It’s Friday, May 13th… and it’s a full moon.
Our marketing hero woke from bed, and timidly cracked her Mac to check the previous day’s stats.
An eery silence hung over the room, which made the shriek that escaped her mouth even more jarring as it tore through the sleeping house and echoed among the rooms, disembodied from its owner and horrifying in its portent.
“What happened?”, her husband shouted, as he leapt from the bed and grabbed a baseball bat to protect his bride.
“The subject line in my blast email yesterday had 8 words!!!” she replied, “My open-rate is in the toilet!!!! Our product launch is DOOMED!!!”
One solitary word beyond the 7-word limit…
She crossed the invisible Subject Line boundary that spells the difference between high open rates and riches, and the spam filter and poverty.
Will she ever recover?
Can her business be saved?
Guru Truths… The Wellspring Of Superstition
Superstition is everywhere… and nowhere is that more true than in marketing.
Guru after mystical guru spells out the rules. Gives us the framework of success: the secret recipe, the special eye-of-newt and wart-of-toad ingredients that create persuasive potions that magically convince our best prospects to open their wallets and give us money for our goods.
Woe to the marketer who goes against these rules.
The road to business success is strewn with the wreckage of business owners who ignored the guru wisdom.
From these Guru Truths spring marketing superstitions, with certain marketing rain-dances required to avoid the pain that ignorance requires.
Your headlines are usually more than 7 words?
Ha, you fool!
You post your blogs each Thursday afternoon, not Tuesday morning at 9:01 Eastern?
I see why your blog isn’t growing.
You’re still trying to build a list to do email marketing?
You obviously haven’t embraced new media.
“But Brian, where do I find marketing truth?”
Patience, dear reader.
We’ll get there.
First, Let’s Understand What Superstition Isn’t
Superstition, such as the idea that bad luck or evil accompanies full moons, black cats, Friday the 13th, etc., has been around forever.
And it’s not always a good-vs-evil kind of thing.
How about the baseball player who wears a gold thong under his uniform to break out of a slump? (You can’t make this stuff up, people.) That athlete believes his, um, under-armour (?) will make him hit the ball better.
That is superstition.
What about the movie star who won’t board a plane unless she steps on the ramp with her right foot and taps the outside of the aircraft?
Yes, that’s a little weird. But that’s not superstition, that’s a ritual. She may go through that routine to make her feel a little better before going airborne, but she doesn’t think the plane stays in the air and arrives safely because of her fancy footwork and plane-tapping.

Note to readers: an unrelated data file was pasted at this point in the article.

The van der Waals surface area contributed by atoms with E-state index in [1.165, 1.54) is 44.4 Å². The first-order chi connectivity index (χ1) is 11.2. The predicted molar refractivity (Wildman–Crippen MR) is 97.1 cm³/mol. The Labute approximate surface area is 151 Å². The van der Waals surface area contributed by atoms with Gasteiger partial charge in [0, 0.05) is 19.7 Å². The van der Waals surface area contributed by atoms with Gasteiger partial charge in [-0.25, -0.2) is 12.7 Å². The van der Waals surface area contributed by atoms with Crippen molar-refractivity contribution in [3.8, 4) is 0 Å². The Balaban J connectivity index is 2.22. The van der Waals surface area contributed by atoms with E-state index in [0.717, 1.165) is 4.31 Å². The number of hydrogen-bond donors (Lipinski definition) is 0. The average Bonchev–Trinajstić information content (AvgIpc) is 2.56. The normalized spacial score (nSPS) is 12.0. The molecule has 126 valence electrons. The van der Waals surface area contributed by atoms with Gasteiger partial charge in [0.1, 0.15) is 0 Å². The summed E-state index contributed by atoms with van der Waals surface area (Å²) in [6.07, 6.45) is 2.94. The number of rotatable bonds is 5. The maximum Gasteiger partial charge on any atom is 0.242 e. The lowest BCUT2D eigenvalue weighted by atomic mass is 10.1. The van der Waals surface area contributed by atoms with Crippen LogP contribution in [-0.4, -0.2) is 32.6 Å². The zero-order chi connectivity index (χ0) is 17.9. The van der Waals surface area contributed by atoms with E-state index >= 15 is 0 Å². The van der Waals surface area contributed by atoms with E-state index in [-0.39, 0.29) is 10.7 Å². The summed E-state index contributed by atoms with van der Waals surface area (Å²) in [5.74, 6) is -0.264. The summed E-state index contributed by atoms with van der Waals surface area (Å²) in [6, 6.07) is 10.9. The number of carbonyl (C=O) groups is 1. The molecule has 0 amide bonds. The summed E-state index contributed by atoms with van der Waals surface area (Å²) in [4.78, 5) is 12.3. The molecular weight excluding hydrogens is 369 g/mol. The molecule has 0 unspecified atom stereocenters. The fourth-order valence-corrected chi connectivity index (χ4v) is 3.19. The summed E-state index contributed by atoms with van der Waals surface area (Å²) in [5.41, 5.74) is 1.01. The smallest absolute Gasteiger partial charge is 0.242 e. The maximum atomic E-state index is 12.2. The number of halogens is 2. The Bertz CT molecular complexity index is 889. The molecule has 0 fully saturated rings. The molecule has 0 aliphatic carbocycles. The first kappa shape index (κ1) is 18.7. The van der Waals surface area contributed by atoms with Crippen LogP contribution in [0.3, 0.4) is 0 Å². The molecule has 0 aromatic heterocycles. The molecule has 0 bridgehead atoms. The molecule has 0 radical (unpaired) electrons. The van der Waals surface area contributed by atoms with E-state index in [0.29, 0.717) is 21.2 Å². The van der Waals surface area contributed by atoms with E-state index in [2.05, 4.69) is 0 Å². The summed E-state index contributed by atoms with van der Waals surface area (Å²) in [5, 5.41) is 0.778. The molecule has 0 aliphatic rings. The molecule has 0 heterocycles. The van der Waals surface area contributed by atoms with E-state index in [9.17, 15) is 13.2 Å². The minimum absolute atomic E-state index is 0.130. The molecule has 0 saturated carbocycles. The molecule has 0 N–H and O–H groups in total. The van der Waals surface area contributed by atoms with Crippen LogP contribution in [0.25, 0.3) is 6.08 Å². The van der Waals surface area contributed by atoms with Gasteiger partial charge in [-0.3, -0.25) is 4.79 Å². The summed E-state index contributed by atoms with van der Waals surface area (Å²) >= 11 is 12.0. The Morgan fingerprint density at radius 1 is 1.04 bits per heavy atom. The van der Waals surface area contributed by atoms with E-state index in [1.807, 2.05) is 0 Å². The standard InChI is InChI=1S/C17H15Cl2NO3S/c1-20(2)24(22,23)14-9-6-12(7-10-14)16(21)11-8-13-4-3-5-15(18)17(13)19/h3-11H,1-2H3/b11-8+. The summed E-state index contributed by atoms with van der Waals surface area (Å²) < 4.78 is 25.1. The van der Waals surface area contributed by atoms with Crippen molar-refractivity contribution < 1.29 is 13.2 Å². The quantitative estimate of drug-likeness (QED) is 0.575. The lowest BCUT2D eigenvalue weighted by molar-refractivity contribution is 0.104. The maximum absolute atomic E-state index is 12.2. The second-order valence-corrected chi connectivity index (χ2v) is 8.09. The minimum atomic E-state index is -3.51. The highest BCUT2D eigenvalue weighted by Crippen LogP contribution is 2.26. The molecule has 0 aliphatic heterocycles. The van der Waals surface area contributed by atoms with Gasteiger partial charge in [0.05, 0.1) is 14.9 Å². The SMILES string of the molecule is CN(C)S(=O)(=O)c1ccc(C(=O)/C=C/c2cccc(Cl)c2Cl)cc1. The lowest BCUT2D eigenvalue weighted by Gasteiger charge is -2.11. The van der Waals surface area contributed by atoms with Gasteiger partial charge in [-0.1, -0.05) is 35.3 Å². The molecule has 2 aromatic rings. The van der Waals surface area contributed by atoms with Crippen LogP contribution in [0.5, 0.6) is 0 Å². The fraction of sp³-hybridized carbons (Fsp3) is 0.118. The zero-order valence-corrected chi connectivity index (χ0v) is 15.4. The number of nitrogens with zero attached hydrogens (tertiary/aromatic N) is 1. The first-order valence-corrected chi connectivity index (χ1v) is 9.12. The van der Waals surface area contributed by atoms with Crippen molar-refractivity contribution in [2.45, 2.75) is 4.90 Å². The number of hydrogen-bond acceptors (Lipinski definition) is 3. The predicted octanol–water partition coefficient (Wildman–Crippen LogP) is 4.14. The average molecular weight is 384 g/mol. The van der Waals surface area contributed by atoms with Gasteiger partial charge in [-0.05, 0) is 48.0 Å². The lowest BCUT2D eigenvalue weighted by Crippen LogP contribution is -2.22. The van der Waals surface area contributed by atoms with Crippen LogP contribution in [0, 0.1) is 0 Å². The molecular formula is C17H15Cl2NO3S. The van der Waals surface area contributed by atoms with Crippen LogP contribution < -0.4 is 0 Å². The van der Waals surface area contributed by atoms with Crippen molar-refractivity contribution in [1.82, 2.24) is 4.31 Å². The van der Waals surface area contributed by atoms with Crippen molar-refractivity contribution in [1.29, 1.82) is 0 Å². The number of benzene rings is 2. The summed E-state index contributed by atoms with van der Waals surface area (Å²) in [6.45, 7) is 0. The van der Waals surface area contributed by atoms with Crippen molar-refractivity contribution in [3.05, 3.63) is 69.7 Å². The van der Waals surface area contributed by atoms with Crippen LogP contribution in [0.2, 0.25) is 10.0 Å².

Superstition is believing something will or will not happen because you take certain actions.
“So what, Brian. People have superstitions and rituals. Who cares?”
If your marketing superstitions are causing you to do things– “perform rituals”– with the hope of getting a certain result…
Then the source of the ritual is extremely important…
Do you know why you’re taking certain actions?
Is it because of some special action you learned, some Guru Truth?
Read on, young grasshopper…
Why Is Superstition So Powerful?
Superstitious beliefs have been around for thousands of years. Some say they started with Jesus’ Last Supper… but I’m sure they’re as old as mankind.
What are they all about?
We’ll get there, but first… picture this…
You’ve started a business, and you’re trying to bootstrap it so you can stay out of debt.
You’re looking for ninja ways to get organic visitors and visibility, and you come across a couple sites that seem reputable, and they each tell you that ranking in the first positions on the Google search page for your business’s keywords is the magic ticket to wealth and prosperity, all you have to do is follow this simple formula:
- Get more links (the more the merrier)…
- Use your main keywords all over the place…
- Post more content, regardless of quality…
You put all this effort into following this formula, and you wait… and wait…
Did you follow the formula?
Did you make sure your headlines were laden with power words?
Are your headlines keyword-rich?
Now, in that neat little story I went through some of the old SEO tactics that used to clog up the guru blogs (which thankfully have been debunked).
But the bottom line is this…
Marketing Superstitions Are Powerful… And Misleading
Marketing superstitions are powerfully persuasive for one reason: